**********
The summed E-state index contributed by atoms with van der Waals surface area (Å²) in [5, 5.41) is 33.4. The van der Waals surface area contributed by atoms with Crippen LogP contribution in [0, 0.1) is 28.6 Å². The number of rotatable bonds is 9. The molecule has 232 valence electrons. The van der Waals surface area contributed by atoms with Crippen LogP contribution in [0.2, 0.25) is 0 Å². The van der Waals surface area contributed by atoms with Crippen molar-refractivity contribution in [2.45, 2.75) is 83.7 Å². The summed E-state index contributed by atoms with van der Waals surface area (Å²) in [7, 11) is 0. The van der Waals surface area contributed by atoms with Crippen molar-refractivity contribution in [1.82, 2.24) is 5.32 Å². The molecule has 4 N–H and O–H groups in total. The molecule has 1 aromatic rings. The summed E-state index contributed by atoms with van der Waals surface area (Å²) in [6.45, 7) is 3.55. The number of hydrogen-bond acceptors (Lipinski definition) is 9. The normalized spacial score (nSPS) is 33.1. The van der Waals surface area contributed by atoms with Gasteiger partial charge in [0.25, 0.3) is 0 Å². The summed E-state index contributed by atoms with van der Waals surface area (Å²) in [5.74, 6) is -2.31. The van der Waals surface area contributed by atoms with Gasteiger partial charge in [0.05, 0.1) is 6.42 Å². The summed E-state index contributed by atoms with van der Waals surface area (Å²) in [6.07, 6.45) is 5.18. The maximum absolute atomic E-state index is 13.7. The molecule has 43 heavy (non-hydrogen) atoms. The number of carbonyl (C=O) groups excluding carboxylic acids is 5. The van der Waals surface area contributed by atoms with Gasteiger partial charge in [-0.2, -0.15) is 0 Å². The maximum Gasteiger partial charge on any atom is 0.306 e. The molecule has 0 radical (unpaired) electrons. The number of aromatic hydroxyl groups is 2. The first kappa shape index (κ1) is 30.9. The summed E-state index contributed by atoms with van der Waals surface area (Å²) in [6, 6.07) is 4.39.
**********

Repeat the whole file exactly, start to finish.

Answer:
The summed E-state index contributed by atoms with van der Waals surface area (Å²) in [5, 5.41) is 33.4. The van der Waals surface area contributed by atoms with Crippen LogP contribution in [0, 0.1) is 28.6 Å². The number of rotatable bonds is 9. The molecule has 232 valence electrons. The van der Waals surface area contributed by atoms with Crippen LogP contribution in [0.2, 0.25) is 0 Å². The van der Waals surface area contributed by atoms with Crippen molar-refractivity contribution in [2.45, 2.75) is 83.7 Å². The summed E-state index contributed by atoms with van der Waals surface area (Å²) in [7, 11) is 0. The van der Waals surface area contributed by atoms with Crippen molar-refractivity contribution in [1.82, 2.24) is 5.32 Å². The molecule has 4 N–H and O–H groups in total. The molecule has 1 aromatic rings. The summed E-state index contributed by atoms with van der Waals surface area (Å²) in [6.45, 7) is 3.55. The number of hydrogen-bond acceptors (Lipinski definition) is 9. The normalized spacial score (nSPS) is 33.1. The van der Waals surface area contributed by atoms with Gasteiger partial charge in [0.25, 0.3) is 0 Å². The summed E-state index contributed by atoms with van der Waals surface area (Å²) in [5.74, 6) is -2.31. The van der Waals surface area contributed by atoms with Gasteiger partial charge in [0.05, 0.1) is 6.42 Å². The summed E-state index contributed by atoms with van der Waals surface area (Å²) in [6.07, 6.45) is 5.18. The maximum absolute atomic E-state index is 13.7. The molecule has 43 heavy (non-hydrogen) atoms. The number of carbonyl (C=O) groups excluding carboxylic acids is 5. The van der Waals surface area contributed by atoms with Gasteiger partial charge in [-0.2, -0.15) is 0 Å². The maximum Gasteiger partial charge on any atom is 0.306 e. The molecule has 0 radical (unpaired) electrons. The number of aromatic hydroxyl groups is 2. The first kappa shape index (κ1) is 30.9. The summed E-state index contributed by atoms with van der Waals surface area (Å²) in [6, 6.07) is 4.39.